Heartbreaking Bravery

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Tag: Casper Skulls

’18 of 18: The Best Music Videos of the Year

Just under a full week into 2019 doesn’t seem like much but it affords time to go over what all of 2018 has to offer, right up until midnight on December 31. It’s a method that also provides room for close examination of the year’s finest releases in each major category (songs, music videos, and albums). While it’s literally impossible for any one person to hear or see every single release in those formats, a focus should be given to the best of what’s been experienced. Thousands of music videos made their way through the Heartbreaking Bravery channels, these 18 selections found ways to stand out from the pack.

Anna Burch – With You Every Day

Ever since the music videos for Anna Burch‘s gorgeous Quit The Curse started rolling in, there was a unified visual aesthetic. It’s a point that was strengthened with the release of “With You Every Day”, which finds Burch eschewing some of the sunnier palette tones to lean further into a ’90s art world sensibility. More than that, “With You Every Day” wisely refocuses from underlining Burch’s carefree tendencies to zero in on the sheer joy that’s evident in the emergent songwriter’s live performances. Tied together, those elements make for a mesmeric video that comes off as unabashedly honest, leading to another quiet triumph for Burch.

Car Seat Headrest – Nervous Young Inhumans 

It’s next to impossible to talk about Car Seat Headrest‘s “Nervous Young Inhumans” without mentioning that the song’s chorus is a fucking monster. A reworked full band version of one of Will Toledo’s most celebrated solo releases, the video was used — and used extremely effectively — to tease the total overhaul of Twin Fantasy. Visually striking and teeming with meaning, the side-by-side widescreen clip lays out everything you’d expect from one of the decade’s more discussed breakout acts: tongue-in-cheek humor, wry witticisms, a clear level of self-awareness, and enough artistry to dispel any notions of being effete.  While some might find the act cloying, the self-directed “Nervous Young Inhumans” video goes all in on just about every one of the band’s aspects and winds up as one of the band’s most definitive individual release to date.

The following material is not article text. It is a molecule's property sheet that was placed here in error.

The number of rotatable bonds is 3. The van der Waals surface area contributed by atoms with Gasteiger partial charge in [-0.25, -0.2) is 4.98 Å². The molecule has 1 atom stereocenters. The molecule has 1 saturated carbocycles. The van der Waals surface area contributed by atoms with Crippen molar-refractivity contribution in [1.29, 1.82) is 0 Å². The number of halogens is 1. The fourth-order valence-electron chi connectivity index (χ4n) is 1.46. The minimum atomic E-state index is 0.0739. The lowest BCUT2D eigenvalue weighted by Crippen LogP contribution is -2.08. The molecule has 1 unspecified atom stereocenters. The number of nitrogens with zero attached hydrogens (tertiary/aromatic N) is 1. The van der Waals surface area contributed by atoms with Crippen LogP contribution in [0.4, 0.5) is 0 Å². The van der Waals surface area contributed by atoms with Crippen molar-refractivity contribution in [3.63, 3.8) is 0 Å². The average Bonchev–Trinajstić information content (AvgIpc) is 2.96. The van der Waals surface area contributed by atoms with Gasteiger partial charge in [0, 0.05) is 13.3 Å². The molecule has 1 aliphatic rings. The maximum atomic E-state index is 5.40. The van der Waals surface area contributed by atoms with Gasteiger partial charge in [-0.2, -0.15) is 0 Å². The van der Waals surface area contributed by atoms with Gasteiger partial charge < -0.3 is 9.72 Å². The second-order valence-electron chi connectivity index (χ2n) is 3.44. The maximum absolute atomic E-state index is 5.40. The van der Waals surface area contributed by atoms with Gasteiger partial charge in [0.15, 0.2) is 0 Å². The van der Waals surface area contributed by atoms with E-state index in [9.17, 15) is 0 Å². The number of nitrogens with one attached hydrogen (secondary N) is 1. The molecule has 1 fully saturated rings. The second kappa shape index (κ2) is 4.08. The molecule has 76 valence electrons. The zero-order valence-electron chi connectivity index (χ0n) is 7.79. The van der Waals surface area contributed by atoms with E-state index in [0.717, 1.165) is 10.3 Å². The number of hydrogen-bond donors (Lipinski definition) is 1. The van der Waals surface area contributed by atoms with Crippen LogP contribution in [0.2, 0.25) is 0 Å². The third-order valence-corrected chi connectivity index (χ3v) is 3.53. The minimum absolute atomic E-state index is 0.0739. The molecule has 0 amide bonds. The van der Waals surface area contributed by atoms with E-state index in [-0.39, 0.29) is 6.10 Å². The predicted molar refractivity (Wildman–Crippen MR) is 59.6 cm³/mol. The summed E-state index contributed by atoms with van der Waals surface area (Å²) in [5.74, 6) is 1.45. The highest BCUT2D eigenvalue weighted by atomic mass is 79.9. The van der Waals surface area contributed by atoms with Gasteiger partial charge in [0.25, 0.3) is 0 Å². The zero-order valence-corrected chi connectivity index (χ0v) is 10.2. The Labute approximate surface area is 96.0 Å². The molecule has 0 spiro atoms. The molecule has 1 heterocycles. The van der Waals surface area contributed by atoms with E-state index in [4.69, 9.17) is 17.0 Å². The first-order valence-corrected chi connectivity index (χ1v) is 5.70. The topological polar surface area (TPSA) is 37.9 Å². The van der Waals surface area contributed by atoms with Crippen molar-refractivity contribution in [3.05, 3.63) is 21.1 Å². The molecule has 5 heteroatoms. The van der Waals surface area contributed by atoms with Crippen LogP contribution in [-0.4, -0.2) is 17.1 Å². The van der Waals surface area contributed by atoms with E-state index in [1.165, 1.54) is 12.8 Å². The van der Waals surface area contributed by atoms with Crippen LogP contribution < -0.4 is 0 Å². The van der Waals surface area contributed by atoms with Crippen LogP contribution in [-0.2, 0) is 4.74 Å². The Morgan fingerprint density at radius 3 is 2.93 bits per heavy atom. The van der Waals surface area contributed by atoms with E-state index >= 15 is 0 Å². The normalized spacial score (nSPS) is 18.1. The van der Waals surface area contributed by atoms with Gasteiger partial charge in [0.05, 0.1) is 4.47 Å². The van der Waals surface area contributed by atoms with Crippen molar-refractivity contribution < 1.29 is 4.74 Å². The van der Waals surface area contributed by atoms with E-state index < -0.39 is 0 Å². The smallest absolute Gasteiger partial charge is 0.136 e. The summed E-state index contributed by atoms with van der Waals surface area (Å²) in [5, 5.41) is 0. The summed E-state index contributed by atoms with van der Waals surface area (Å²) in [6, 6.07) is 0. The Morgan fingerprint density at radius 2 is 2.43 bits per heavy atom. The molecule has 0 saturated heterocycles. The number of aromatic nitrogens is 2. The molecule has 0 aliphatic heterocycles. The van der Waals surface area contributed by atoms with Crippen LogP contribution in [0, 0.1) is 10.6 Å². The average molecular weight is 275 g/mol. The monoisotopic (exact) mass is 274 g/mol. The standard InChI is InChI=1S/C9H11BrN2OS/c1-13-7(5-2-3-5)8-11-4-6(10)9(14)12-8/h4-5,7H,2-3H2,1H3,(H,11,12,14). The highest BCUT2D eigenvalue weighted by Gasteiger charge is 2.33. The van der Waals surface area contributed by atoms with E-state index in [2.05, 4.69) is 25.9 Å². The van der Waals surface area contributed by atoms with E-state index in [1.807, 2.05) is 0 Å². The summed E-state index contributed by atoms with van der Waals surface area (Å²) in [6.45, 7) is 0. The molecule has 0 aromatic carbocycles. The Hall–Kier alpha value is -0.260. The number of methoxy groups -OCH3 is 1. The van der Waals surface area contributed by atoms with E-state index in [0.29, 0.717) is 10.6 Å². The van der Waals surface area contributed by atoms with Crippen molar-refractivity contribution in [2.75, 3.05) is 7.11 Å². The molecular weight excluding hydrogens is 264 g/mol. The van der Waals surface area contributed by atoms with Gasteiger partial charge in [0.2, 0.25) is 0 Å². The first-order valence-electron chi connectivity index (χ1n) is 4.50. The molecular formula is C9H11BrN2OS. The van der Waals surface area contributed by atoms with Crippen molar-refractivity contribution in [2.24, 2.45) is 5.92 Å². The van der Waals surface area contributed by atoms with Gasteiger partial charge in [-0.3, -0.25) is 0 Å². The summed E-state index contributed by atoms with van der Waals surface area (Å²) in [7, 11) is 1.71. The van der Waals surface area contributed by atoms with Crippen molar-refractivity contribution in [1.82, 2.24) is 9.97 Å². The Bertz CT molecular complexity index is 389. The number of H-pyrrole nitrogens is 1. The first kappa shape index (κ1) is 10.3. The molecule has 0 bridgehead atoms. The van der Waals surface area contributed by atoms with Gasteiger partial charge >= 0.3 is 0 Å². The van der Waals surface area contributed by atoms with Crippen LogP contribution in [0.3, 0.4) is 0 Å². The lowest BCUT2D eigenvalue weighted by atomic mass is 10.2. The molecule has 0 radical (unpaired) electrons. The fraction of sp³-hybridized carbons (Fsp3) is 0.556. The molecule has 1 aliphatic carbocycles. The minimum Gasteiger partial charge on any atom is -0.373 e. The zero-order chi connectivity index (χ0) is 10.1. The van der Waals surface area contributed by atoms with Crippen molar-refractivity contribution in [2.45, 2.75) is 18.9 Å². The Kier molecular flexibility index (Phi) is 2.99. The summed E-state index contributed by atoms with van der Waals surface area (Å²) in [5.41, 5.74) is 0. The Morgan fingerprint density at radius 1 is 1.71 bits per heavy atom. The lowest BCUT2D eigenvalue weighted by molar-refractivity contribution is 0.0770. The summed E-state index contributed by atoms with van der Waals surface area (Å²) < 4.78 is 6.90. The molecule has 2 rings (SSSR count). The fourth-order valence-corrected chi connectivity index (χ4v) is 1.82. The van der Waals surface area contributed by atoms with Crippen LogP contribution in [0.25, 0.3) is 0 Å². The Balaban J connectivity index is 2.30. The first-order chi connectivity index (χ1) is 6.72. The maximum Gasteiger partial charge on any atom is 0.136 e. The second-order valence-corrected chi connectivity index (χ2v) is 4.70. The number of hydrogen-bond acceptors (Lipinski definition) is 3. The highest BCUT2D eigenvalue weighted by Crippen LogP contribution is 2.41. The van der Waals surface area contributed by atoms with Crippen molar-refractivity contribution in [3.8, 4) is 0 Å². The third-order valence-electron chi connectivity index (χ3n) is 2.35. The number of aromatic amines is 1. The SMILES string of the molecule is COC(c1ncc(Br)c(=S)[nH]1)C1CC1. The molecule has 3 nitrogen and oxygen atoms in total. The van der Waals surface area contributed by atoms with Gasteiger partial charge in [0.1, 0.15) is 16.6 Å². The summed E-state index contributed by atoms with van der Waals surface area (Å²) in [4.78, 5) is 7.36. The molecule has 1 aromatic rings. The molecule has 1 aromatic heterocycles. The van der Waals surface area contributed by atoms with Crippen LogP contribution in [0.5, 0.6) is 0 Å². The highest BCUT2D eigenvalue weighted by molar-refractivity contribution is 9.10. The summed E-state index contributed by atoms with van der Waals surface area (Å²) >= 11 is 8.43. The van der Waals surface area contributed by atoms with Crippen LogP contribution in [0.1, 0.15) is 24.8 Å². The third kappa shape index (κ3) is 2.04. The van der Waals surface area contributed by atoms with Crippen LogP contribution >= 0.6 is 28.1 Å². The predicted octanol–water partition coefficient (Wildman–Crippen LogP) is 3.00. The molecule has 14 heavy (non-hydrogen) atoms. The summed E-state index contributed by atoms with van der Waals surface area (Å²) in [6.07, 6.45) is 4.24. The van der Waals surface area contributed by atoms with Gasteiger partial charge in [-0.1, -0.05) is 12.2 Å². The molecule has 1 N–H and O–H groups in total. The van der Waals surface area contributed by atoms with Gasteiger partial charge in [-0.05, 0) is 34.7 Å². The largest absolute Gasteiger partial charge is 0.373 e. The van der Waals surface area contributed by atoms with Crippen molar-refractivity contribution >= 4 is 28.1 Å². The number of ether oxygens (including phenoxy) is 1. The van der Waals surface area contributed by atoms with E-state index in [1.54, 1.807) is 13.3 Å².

Phoebe Bridgers – Scott Street

Phoebe BridgersStranger In the Alps proved to have quite a bit of staying power through 2018, with the record spawning a few widely-circulated music videos well afters its initial release. Far and away the most moving of that selection was the restrained, lovely clip for “Scott Street”. The premise of the clip’s simple enough: several people dress up as Phoebe Bridgers and enjoy a day out together, riding mechanical bulls, taking to a trampoline park, and taking a bus to some unknown destination. All of it’s lensed tenderly, letting a palpable sense of affection become the clip’s defining element. When Bridgers herself finally makes an appearance in the clip’s final stretch, there’s a surreal emotive heft to the gesture that propels “Scott Street” from being great to being unforgettable.

Sean Henry – The Ants